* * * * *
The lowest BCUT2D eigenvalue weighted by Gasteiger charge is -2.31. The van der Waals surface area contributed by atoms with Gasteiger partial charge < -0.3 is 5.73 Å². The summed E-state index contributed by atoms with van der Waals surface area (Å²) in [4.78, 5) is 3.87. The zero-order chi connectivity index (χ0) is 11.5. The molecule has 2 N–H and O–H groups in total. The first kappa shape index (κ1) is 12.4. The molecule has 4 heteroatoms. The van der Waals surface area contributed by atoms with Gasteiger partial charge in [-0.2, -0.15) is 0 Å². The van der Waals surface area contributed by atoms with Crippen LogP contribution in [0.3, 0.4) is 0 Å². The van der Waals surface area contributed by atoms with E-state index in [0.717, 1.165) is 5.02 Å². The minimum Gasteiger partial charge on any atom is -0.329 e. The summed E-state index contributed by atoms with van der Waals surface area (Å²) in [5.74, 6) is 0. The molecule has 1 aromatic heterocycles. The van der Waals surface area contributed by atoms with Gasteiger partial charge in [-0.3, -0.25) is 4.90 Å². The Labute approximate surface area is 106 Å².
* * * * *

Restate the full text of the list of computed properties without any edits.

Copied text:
The lowest BCUT2D eigenvalue weighted by Gasteiger charge is -2.31. The van der Waals surface area contributed by atoms with Gasteiger partial charge < -0.3 is 5.73 Å². The summed E-state index contributed by atoms with van der Waals surface area (Å²) in [4.78, 5) is 3.87. The zero-order chi connectivity index (χ0) is 11.5. The molecule has 2 N–H and O–H groups in total. The first kappa shape index (κ1) is 12.4. The molecule has 4 heteroatoms. The van der Waals surface area contributed by atoms with Gasteiger partial charge in [-0.2, -0.15) is 0 Å². The van der Waals surface area contributed by atoms with Crippen LogP contribution in [0.3, 0.4) is 0 Å². The van der Waals surface area contributed by atoms with E-state index in [0.717, 1.165) is 5.02 Å². The minimum Gasteiger partial charge on any atom is -0.329 e. The summed E-state index contributed by atoms with van der Waals surface area (Å²) in [5.74, 6) is 0. The molecule has 1 aromatic heterocycles. The van der Waals surface area contributed by atoms with Gasteiger partial charge in [-0.3, -0.25) is 4.90 Å². The Labute approximate surface area is 106 Å².